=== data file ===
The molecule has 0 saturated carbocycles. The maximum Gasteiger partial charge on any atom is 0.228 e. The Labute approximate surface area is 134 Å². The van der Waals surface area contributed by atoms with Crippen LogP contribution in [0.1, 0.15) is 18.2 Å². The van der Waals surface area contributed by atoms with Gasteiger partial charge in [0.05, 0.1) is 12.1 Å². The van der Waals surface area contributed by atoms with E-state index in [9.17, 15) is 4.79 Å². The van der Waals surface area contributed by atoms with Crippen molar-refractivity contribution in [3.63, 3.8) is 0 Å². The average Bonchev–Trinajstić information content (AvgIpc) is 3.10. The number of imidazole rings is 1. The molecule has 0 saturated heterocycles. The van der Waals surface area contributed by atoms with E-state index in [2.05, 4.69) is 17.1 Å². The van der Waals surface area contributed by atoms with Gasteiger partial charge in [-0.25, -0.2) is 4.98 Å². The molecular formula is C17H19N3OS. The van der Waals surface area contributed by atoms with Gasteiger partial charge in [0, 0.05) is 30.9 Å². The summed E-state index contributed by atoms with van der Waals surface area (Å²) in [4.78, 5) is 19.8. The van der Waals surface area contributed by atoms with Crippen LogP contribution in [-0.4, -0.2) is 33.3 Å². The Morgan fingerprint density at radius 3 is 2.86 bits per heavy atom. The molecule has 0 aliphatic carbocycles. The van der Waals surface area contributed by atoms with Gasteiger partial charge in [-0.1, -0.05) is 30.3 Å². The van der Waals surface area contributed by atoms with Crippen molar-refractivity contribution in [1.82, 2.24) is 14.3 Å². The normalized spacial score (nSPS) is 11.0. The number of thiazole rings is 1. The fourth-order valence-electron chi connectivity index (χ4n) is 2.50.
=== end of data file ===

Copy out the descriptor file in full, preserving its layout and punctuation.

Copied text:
The molecule has 0 saturated carbocycles. The maximum Gasteiger partial charge on any atom is 0.228 e. The Labute approximate surface area is 134 Å². The van der Waals surface area contributed by atoms with Crippen LogP contribution in [0.1, 0.15) is 18.2 Å². The van der Waals surface area contributed by atoms with Gasteiger partial charge in [0.05, 0.1) is 12.1 Å². The van der Waals surface area contributed by atoms with E-state index in [9.17, 15) is 4.79 Å². The van der Waals surface area contributed by atoms with Crippen molar-refractivity contribution in [3.63, 3.8) is 0 Å². The average Bonchev–Trinajstić information content (AvgIpc) is 3.10. The number of imidazole rings is 1. The molecule has 0 saturated heterocycles. The van der Waals surface area contributed by atoms with E-state index in [2.05, 4.69) is 17.1 Å². The van der Waals surface area contributed by atoms with Gasteiger partial charge in [-0.25, -0.2) is 4.98 Å². The molecular formula is C17H19N3OS. The van der Waals surface area contributed by atoms with Gasteiger partial charge in [0, 0.05) is 30.9 Å². The summed E-state index contributed by atoms with van der Waals surface area (Å²) in [4.78, 5) is 19.8. The van der Waals surface area contributed by atoms with Crippen LogP contribution in [-0.4, -0.2) is 33.3 Å². The Morgan fingerprint density at radius 3 is 2.86 bits per heavy atom. The molecule has 0 aliphatic carbocycles. The van der Waals surface area contributed by atoms with Gasteiger partial charge in [-0.1, -0.05) is 30.3 Å². The van der Waals surface area contributed by atoms with Crippen molar-refractivity contribution in [1.82, 2.24) is 14.3 Å². The normalized spacial score (nSPS) is 11.0. The number of thiazole rings is 1. The fourth-order valence-electron chi connectivity index (χ4n) is 2.50.